edit:insert:binding[Alt-x] = { exit }

       Outputs  from a bound function always appear above the Elvish prompt.  You can see this by
       doing the following:

              edit:insert:binding[Alt-x] = { echo 'output from a bound function!' }

       and press Alt-x in insert mode.  It allows you to put debugging outputs in bound functions
       without messing up the terminal.

       Internally,  this  is  implemented  by  connecting  their output to a pipe.  This does the
       correct thing in most cases, but if you are sure you want to do something to the terminal,
       redirect the output to /dev/tty.  For instance, the following binds Ctrl-L to clearing the
       terminal:

              edit:insert:binding[Ctrl-L] = { clear > /dev/tty }

       Bound functions have their inputs redirected to /dev/null.

   Format of Keys
       TBD

   Listing Modes
       The modes histlist, loc and lastcmd are all listing modes: They all show a list,  and  you
       can filter items and accept items.

       Because  they  are  very  similar, you may want to change their bindings at the same time.
       This is made possible by the $edit:listing:binding binding table (listing is not a  "real"
       mode  but  an  "abstract"  mode).   These  modes  still have their own binding tables like
       $edit:histlist:binding, and bindings there have  highter  precedence  over  those  in  the
       shared $edit:listing:binding table.

       Moreover,  there  are  a  lot  of  builtin  functions  in  the  edit:listing  module  like
       edit:listing:down (for moving down selection).  They always  apply  to  whichever  listing
       mode is active.

   Caveat: Bindings to Start Modes
       Note that keybindings to start modes live in the binding table of the insert mode, not the
       target mode.  For instance, if you want to be able to use Alt-l to  start  location  mode,
       you should modify $edit:insert:binding[Alt-l]:

              edit:insert:binding[Alt-l] = { edit:location:start }

       One tricky case is the history mode.  You can press ▲︎ to start searching for history, and
       continue pressing it to search further.  However, when the first press happens, the editor
       is  in  insert  mode, while with subsequent presses, the editor is in history mode.  Hence
       this   binding   actually   relies   on   two   entries,   $edit:insert:binding[Up]    and
       $edit:history:binding[Up].

       So  for  instance  if  you want to be able to use Ctrl-P for this, you need to modify both
       bindings:

              edit:insert:binding[Up] = { edit:history:start }
              edit:history:binding[Up] = { edit:history:up }

Completion API

   Argument Completer
       There are two types of completions in Elvish: completion for internal data and  completion
       for   command  arguments.   The  former  includes  completion  for  variable  names  (e.g.
       echo $Tab) and indicies (e.g.  echo $edit:insert:binding[Tab).  These are the  completions
       that Elvish can provide itself because they only depend on the internal state of Elvish.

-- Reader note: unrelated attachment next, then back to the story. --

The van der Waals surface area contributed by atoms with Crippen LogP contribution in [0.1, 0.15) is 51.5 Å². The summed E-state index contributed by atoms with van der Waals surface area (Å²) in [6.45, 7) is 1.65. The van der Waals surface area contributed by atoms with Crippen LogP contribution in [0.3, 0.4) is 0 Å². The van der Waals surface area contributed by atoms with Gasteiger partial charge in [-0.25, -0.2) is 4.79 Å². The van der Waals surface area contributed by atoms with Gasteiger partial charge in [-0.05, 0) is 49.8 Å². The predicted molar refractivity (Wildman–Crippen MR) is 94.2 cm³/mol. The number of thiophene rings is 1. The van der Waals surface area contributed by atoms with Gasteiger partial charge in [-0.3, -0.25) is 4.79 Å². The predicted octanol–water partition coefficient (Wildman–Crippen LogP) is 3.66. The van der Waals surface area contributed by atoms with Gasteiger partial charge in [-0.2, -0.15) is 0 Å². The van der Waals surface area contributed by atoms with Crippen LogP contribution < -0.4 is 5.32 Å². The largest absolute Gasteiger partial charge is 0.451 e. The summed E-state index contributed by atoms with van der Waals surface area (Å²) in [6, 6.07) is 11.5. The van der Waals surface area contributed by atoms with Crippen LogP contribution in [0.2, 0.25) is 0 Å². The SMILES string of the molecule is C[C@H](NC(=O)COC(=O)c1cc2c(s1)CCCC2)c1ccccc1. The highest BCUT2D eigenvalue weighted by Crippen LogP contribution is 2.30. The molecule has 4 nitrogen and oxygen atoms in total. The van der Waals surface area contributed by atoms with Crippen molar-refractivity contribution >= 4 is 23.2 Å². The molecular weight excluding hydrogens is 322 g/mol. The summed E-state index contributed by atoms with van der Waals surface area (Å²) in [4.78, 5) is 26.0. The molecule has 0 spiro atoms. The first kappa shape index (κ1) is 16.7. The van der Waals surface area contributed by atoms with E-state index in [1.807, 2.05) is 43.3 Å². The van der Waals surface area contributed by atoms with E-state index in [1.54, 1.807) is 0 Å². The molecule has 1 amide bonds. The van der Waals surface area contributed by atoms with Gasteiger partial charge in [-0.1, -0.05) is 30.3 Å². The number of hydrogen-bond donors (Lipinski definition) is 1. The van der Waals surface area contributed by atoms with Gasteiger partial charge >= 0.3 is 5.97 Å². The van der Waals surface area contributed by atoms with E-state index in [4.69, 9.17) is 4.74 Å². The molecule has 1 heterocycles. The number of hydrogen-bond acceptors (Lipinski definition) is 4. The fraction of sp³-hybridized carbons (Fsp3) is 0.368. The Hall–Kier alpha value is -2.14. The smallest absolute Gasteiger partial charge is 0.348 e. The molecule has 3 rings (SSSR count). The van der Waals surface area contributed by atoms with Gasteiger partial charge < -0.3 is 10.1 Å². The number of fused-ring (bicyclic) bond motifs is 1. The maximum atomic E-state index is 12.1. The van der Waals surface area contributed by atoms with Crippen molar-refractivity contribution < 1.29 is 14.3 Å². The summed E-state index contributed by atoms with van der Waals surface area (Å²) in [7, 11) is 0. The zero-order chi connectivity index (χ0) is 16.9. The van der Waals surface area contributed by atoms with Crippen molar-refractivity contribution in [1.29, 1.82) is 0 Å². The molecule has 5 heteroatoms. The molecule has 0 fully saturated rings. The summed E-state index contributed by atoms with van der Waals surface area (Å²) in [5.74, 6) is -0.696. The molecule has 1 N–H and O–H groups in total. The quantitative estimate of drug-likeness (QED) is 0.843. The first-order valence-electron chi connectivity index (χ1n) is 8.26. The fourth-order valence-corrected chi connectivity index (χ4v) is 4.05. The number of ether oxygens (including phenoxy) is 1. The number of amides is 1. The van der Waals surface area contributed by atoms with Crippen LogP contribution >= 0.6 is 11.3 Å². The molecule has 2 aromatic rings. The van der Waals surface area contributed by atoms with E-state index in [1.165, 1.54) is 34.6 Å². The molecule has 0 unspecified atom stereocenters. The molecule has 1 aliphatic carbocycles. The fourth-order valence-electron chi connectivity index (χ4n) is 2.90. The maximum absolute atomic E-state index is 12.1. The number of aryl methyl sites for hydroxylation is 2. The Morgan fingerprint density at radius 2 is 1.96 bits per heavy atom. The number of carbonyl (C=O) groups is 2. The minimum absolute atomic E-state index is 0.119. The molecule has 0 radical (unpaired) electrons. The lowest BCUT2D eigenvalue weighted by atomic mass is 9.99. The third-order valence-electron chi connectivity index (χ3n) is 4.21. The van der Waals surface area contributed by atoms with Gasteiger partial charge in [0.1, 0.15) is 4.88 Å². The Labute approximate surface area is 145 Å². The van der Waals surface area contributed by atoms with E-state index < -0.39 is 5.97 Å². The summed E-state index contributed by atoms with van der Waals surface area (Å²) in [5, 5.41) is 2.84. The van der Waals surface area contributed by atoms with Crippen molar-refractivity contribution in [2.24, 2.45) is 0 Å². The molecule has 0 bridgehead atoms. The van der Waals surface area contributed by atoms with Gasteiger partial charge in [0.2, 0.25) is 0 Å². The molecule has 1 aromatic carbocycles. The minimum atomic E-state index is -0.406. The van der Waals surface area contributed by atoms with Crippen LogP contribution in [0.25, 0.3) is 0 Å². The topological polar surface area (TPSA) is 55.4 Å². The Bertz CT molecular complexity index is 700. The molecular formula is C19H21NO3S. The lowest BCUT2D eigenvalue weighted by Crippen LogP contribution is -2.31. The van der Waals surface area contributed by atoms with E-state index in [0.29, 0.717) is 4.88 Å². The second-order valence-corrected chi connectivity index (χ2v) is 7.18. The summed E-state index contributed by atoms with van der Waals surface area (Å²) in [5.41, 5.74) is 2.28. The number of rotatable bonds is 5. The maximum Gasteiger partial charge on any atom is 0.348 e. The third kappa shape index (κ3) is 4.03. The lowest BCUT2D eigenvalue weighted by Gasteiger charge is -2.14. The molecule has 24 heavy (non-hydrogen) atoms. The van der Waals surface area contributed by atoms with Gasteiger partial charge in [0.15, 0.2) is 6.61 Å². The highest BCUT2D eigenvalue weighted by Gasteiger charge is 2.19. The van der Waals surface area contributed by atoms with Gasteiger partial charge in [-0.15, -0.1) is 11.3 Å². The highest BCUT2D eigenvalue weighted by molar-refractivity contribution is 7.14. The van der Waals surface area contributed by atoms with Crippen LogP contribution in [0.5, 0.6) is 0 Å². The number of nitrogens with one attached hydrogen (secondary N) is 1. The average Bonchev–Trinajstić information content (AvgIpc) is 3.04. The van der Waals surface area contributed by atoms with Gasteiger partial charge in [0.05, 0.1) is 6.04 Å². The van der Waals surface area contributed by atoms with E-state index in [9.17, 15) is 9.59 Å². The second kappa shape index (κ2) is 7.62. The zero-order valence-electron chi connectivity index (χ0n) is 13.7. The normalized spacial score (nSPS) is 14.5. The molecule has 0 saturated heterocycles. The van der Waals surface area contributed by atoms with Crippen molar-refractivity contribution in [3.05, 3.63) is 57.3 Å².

The  latter,  in  turn, is what happens when you type e.g.  catTab.  Elvish cannot provide
       completions for them without full knowledge of the command.

       Command argument  completions  are  programmable  via  the  $edit:completion:arg-completer
       variable.   When  Elvish  is  completing an argument of command $x, it will call the value
       stored in $edit:completion:arg-completer[$x], with all the existing  arguments,  plus  the
       command name in the front.

       For example, if the user types man 1Tab, Elvish will call:

              $edit:completion:arg-completer[man] man 1

       If  the  user  is starting a new argument when hitting Tab, Elvish will call the completer
       with a trailing empty string.  For instance, if you do man 1SpaceTab, Elvish will call:

              $edit:completion:arg-completer[man] man 1 ""

       The output of this  call  becomes  candidates.   There  are  several  ways  of  outputting
       candidates:

       · Writing  byte  output,  e.g.   "echo cand1; echo cand2".  Each line becomes a candidate.
         This has the drawback that you cannot put newlines in candidates.  Only use this if  you
         are  sure  that  you  candidates  will  not  contain  newlines  --  e.g.  package names,
         usernames, but not file names, etc..

       · Write strings to value output, e.g.  "put cand1 cand2".  Each string  output  becomes  a
         candidate.

       · Use the edit:complex-candidate command:

                edit:complex-candidate &code-suffix='' &display-suffix='' &style='' $stem

         TODO: Document this.

       After  receiving  your candidates, Elvish will match your candidates against what the user
       has typed.  Hence, normally you don't need to (and shouldn't) do any matching yourself.

       That means that in many cases you can (and should) simpy ignore the last argument to  your
       completer.  However, they can be useful for deciding what kind of things to complete.  For
       instance, if you are to write a completer for  ls,  you  want  to  see  whether  the  last
       argument  starts  with  -  or  not: if it does, complete an option; and if not, complete a
       filename.

       Here is a very basic example of configuring a completer for  the  apt  command.   It  only
       supports completing the install and remove command and package names after that:

              all-packages = [(apt-cache search '' | eawk [0 1 @rest]{ put $1 })]

              edit:completion:arg-completer[apt] = [@args]{
                  n = (count $args)
                  if (== $n 2) {
                      # apt x<Tab> -- complete a subcommand name
                      put install uninstall
                  } elif (== $n 3) {
                      put $@all-packages
                  }
              }